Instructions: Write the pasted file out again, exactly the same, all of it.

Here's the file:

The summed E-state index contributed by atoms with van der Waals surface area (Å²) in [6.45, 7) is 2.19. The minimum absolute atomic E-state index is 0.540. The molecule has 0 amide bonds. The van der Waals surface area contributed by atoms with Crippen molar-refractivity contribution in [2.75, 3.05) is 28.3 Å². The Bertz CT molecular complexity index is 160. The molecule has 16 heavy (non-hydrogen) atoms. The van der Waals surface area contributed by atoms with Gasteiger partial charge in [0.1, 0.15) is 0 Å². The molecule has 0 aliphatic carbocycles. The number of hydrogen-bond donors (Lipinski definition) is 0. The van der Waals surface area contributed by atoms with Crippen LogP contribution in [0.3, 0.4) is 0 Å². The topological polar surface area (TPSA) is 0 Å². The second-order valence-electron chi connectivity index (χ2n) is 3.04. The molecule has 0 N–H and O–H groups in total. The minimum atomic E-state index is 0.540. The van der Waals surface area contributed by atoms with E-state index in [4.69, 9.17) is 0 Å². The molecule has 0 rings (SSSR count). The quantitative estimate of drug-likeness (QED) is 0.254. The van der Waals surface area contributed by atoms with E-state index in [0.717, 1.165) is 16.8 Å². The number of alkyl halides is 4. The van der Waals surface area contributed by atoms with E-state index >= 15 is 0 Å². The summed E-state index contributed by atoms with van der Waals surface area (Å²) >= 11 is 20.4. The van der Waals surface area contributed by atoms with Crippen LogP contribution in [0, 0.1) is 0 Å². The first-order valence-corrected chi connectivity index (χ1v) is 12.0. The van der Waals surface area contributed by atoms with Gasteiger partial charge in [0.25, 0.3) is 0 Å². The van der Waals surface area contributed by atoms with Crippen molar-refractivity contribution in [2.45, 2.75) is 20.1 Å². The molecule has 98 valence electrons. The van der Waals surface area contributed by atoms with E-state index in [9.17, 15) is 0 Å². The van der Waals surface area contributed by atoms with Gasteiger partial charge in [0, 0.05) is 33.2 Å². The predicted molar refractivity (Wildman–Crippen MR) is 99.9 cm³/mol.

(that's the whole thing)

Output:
The summed E-state index contributed by atoms with van der Waals surface area (Å²) in [6.45, 7) is 2.19. The minimum absolute atomic E-state index is 0.540. The molecule has 0 amide bonds. The van der Waals surface area contributed by atoms with Crippen molar-refractivity contribution in [2.75, 3.05) is 28.3 Å². The Bertz CT molecular complexity index is 160. The molecule has 16 heavy (non-hydrogen) atoms. The van der Waals surface area contributed by atoms with Gasteiger partial charge in [0.1, 0.15) is 0 Å². The molecule has 0 aliphatic carbocycles. The number of hydrogen-bond donors (Lipinski definition) is 0. The van der Waals surface area contributed by atoms with Crippen LogP contribution in [0.3, 0.4) is 0 Å². The topological polar surface area (TPSA) is 0 Å². The second-order valence-electron chi connectivity index (χ2n) is 3.04. The molecule has 0 N–H and O–H groups in total. The minimum atomic E-state index is 0.540. The van der Waals surface area contributed by atoms with E-state index in [4.69, 9.17) is 0 Å². The molecule has 0 rings (SSSR count). The quantitative estimate of drug-likeness (QED) is 0.254. The van der Waals surface area contributed by atoms with E-state index in [0.717, 1.165) is 16.8 Å². The number of alkyl halides is 4. The van der Waals surface area contributed by atoms with E-state index >= 15 is 0 Å². The summed E-state index contributed by atoms with van der Waals surface area (Å²) >= 11 is 20.4. The van der Waals surface area contributed by atoms with Crippen LogP contribution in [0, 0.1) is 0 Å². The first-order valence-corrected chi connectivity index (χ1v) is 12.0. The van der Waals surface area contributed by atoms with Gasteiger partial charge in [0.25, 0.3) is 0 Å². The van der Waals surface area contributed by atoms with Crippen molar-refractivity contribution in [2.45, 2.75) is 20.1 Å². The molecule has 98 valence electrons. The van der Waals surface area contributed by atoms with E-state index in [9.17, 15) is 0 Å². The van der Waals surface area contributed by atoms with Gasteiger partial charge in [0, 0.05) is 33.2 Å². The predicted molar refractivity (Wildman–Crippen MR) is 99.9 cm³/mol.